Better Buildings, Better City

City architect Carol Belanger is helping improve city design

Edmonton is not known for its outstanding architecture. City of Edmonton architect Carol Belanger is setting out to change that, one Whyte Avenue washroom at a time.

Belanger is the man in charge of the design of all City of Edmonton-owned buildings, from the permanent washrooms coming this summer to Whyte Avenue, to public park pavilions to rec centres and libraries. And his plate is full — after years where there was little public construction going on in Edmonton, the city is building in a big way. There are five Edmonton public libraries that are in the design or build phase, three major rec centres, a police station in the southwest, and a fire station in Ellerslie.

It’s Belanger’s job to make sure it’s done right.

“We’re raising the bar in design, and getting good value for our money,” says Belanger, who has been the city architect for two years. “These buildings are going to be around for a very long time. You want to put up the best buildings you can afford for the citizens.”

And it’s not just his opinion that counts. All city projects, from the smallest to the largest, have to go through the 13-member Edmonton Design Committee for approval.

Raising the bar means reaching out to architectural firms across the country, even for projects as small as park pavilions.

Belanger is very pleased with the city’s recent design competition for five “amenity buildings” at city parks (Victoria, Borden Park, Mill Woods, Castledowns, and John Fry), which generated 135 entries across the country. (Check them out at It was the first time the city has held a design competition for simple buildings. The contest cost the city about $50,000, which Belanger says was money “very well spent”.

The idea of having a design competition for buildings as modest as park pavilions was well received outside the city.

“Every city I’ve talked to, every firm I’ve talked to ... are all saying ‘Why doesn’t our city do this?’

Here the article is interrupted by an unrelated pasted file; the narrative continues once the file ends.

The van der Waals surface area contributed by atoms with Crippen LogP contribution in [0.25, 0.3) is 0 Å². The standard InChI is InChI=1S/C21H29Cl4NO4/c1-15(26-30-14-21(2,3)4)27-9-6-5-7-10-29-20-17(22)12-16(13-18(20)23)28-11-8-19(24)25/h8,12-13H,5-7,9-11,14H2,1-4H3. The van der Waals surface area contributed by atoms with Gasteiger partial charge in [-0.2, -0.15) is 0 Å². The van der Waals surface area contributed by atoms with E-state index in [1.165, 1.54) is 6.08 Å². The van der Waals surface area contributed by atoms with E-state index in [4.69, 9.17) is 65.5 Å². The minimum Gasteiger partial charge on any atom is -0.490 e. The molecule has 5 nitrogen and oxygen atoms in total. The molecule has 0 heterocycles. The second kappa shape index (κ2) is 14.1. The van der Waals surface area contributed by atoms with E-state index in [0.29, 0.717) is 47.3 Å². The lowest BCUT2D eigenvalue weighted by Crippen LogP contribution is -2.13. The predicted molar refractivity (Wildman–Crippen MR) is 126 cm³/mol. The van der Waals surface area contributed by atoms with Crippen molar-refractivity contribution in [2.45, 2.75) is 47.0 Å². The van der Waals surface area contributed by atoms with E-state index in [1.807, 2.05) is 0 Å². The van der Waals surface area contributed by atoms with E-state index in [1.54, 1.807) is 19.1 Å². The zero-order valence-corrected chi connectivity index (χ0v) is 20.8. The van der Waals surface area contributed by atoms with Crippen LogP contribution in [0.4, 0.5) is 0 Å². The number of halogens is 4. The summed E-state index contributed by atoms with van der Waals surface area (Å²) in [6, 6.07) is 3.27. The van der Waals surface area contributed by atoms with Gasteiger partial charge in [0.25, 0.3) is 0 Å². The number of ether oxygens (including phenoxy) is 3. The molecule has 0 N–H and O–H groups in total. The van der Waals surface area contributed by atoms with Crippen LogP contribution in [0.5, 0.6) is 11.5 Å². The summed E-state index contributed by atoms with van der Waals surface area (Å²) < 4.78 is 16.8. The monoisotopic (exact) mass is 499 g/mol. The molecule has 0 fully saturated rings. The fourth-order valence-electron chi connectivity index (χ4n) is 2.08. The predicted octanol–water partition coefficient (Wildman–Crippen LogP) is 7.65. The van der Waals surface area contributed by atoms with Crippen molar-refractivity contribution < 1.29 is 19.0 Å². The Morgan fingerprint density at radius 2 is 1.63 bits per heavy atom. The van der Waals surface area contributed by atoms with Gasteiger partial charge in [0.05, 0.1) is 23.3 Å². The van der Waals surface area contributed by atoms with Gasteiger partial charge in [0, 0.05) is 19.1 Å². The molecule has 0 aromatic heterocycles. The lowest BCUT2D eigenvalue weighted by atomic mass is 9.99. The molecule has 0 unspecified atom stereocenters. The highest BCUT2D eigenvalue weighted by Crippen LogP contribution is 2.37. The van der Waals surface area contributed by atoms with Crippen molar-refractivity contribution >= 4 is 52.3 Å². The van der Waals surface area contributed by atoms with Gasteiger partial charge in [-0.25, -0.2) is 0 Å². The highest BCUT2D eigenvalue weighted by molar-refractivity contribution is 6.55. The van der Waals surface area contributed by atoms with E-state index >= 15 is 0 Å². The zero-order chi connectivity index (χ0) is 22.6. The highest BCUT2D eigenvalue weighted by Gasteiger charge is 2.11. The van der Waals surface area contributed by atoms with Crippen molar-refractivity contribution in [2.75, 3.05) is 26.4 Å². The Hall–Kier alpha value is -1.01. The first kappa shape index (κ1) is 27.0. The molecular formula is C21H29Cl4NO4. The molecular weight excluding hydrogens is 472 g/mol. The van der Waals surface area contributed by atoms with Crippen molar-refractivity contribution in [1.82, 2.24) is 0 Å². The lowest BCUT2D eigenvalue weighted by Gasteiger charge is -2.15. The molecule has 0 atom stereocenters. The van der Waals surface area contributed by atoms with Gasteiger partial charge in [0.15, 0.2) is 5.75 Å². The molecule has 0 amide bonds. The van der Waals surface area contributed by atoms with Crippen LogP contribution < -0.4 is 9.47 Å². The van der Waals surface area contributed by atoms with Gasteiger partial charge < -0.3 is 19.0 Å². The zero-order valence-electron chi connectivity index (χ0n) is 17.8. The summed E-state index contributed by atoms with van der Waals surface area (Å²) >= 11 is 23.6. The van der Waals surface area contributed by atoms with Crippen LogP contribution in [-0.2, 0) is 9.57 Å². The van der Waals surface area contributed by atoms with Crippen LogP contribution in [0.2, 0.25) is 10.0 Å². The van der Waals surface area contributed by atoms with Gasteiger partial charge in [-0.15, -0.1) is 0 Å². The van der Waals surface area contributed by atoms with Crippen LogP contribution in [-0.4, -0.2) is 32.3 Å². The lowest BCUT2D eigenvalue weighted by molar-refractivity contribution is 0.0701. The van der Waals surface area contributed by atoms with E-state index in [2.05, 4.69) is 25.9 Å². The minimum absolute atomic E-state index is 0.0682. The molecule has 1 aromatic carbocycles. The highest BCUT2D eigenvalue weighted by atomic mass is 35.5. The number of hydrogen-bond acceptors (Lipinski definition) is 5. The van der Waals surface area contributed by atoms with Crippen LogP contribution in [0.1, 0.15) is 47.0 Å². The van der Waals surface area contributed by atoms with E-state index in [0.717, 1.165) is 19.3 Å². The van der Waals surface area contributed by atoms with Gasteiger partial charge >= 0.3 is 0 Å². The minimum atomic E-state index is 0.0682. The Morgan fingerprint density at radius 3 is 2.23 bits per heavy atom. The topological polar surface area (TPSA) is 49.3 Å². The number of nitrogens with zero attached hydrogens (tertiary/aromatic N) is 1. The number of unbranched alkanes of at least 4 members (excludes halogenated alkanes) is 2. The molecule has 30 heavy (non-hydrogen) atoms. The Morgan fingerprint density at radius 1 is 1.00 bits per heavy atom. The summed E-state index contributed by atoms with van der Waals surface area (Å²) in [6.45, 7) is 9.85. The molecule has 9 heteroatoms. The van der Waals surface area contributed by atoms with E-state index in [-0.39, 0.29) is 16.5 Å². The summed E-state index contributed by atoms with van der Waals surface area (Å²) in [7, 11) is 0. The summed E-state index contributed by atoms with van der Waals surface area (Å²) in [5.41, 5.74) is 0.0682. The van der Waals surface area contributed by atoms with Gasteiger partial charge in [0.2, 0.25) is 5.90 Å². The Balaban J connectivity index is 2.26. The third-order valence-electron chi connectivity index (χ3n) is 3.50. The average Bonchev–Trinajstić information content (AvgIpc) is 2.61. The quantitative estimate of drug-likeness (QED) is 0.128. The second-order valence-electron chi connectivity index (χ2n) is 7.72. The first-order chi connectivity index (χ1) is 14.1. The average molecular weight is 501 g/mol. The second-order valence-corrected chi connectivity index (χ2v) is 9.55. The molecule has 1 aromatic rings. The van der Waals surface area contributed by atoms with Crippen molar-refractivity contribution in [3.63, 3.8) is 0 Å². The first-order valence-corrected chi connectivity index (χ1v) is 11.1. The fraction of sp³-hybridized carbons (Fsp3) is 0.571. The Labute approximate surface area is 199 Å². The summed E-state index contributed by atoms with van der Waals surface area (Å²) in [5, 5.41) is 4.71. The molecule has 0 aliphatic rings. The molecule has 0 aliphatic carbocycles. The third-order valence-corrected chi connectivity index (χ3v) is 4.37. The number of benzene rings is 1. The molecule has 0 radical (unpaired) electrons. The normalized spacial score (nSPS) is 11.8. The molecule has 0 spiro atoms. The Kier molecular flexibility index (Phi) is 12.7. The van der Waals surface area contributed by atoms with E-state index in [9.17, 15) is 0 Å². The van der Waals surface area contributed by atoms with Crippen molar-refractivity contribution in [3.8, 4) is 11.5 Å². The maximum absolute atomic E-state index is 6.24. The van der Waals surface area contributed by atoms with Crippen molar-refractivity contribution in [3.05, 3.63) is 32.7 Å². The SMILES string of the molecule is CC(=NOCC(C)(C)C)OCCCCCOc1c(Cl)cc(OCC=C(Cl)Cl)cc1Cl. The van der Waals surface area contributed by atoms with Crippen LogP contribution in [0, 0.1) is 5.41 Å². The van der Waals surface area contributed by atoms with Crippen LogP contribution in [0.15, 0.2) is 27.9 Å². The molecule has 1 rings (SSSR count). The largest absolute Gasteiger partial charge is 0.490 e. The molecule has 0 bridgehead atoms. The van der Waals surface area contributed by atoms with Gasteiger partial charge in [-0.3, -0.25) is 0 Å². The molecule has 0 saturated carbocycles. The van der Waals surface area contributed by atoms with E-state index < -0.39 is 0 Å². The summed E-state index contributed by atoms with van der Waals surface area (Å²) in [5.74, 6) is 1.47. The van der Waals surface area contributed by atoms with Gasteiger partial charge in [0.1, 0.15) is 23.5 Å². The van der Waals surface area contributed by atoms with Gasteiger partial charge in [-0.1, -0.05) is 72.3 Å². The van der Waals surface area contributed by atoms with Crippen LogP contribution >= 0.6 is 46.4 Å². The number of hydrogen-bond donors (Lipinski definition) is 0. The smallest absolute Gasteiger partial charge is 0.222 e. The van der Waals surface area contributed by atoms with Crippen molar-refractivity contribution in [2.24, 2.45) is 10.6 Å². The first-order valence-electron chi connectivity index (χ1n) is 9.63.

“It’s something small, but it attracts national attention to Edmonton.”

Indeed, the parks pavilion competition got a major, laudatory article in the Globe and Mail.

But why go to that effort for something that is, in some cases, little more than washrooms and change rooms?

While some taxpayers may gripe about civic buildings that are anything more than functional, Belanger says creating architecturally appealing buildings is important for Edmonton’s civic pride.

Quality city buildings can also spur neighbourhood improvement, says Belanger. He says the $85-million rec centre at Commonwealth Stadium is generating talk of changing the entire area.

“There is already talk of creating transit-oriented development, with higher density housing around that area.”

Quality city buildings are something we as a community can be proud of, he says.

“It’s about pride. These are buildings that people will use on a daily basis. In the end, we’re not spending any more on the buildings.

“You want to make the city a better place. If you look at libraries and fire halls, they’re located in our neighbourhoods. You want our buildings to be an asset, so people are proud of them and it adds to the pride of being an Edmontonian.

“If you build better buildings, it makes a better city.”


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